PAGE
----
Wednesday, March 6, 2013

James Joyce and the Topographical Symphony of the Fourteen Tribes of Galway

The 17th century pictorial map of Galway 

One of the most interesting items in our archival collection is a 17th century pictorial map of Galway.  The item attracted the attention of James Joyce who in 1912 described the map:

The strangest and most interesting historical document in the city archives is the map of the city made for the Duke of Lorraine in the seventeenth century, when His Highness wished to be assured of the city’s greatness on the occasion of a loan requested of him by his English confrere, the happy monarch.  The map full of symbolic expressions and engravings....The margins of the parchment are heavy with the heraldic arms of the tribes, and the map itself is little more than a topographical symphony on the theme of the number of tribes.  Thus the map maker enumerates and depicts fourteen bastions, fourteen towers on the wall. Fourteen principal streets, fourteen narrow streets and then sliding, seven gardens, seven alters..., seven markets and seven other wonders.

The list of 14 'Bastions'
Joyce’s source for this historical background is clearly Hardiman’s History of Galway, more recent scholarship has cast doubt on the link between the map and the proposed treaty with the Duke of Lorraine.  Certainly the map makes symbolic use of the numbers seven and fourteen.  As well as many of the features of the map appearing in groups of seven and fourteen the map includes a piece of Latin verse which reads in translation:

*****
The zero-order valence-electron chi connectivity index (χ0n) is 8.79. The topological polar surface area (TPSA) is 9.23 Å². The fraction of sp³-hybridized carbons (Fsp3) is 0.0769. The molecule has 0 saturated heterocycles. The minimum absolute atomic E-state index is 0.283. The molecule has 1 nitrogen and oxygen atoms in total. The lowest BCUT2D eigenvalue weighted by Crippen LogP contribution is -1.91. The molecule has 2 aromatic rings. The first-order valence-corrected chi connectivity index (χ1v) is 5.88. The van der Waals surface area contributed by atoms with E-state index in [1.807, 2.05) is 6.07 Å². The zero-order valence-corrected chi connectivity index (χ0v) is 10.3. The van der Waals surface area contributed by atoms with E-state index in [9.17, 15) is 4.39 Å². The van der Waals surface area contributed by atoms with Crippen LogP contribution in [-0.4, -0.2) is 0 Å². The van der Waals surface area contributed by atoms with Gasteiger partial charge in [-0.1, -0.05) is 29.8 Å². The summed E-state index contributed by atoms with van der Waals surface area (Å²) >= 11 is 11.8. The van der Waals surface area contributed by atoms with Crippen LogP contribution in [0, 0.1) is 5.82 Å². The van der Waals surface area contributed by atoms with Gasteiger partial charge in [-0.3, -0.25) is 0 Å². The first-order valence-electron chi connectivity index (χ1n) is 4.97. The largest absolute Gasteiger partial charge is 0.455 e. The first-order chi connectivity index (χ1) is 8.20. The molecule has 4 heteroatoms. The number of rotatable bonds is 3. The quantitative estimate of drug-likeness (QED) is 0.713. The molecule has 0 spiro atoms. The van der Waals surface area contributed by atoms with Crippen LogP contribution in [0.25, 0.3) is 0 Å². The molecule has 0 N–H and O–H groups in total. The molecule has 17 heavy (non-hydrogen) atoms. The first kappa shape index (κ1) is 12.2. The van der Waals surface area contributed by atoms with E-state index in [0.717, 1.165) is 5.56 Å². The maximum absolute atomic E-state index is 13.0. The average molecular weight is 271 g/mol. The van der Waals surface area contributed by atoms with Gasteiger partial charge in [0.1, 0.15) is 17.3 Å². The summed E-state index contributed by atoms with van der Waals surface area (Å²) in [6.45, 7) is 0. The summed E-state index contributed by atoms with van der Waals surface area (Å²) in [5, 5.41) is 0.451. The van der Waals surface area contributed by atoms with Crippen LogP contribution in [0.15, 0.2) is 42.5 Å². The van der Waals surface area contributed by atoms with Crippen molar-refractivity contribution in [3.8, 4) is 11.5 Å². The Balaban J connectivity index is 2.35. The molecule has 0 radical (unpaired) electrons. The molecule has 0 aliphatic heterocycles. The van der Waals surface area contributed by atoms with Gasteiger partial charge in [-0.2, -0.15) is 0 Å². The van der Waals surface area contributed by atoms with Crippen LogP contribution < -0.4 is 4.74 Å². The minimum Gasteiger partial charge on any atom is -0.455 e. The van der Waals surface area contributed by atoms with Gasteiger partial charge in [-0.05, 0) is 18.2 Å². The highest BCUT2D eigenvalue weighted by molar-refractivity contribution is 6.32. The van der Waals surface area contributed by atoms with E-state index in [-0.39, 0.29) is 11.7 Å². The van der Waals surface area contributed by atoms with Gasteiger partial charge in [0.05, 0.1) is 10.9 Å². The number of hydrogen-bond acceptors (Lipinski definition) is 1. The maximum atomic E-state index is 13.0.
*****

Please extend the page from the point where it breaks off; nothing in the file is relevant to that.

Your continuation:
Rome boasts seven hills,
The Nile its seven'fold streams,
Around the pole seven radiant planets gleam;
Galway, Rome of Connacht, twice equals these;
 She boasts twice seven illustrious families;

The Rome of Connacht? Gate with a flag reading SPQG
This is the earliest known reference to the fourteen tribes of Galway. What is the significance of this symbolic use of the numbers seven and fourteen?  Other than the obviously Christian religious significance of the number seven  and a general Renaissance era neo-platonic interest in mathematics and numerology we are not really sure.  If any budding Dan Browns out there can have any ideas about the hidden message of seven and fourteen we’d love to hear them, if you can tie it into the storming of the Bastille on the 14 of July 1789 so much the better.

Read more of the story behind this fascinating map in this month’s edition of History Ireland .

You can access the map on line at:

#2 of the 14 Bastions which appear on the map

The coats of Arms of four of the fourteen tribes of Galway which appear on the margins of the map 

No comments:

Post a Comment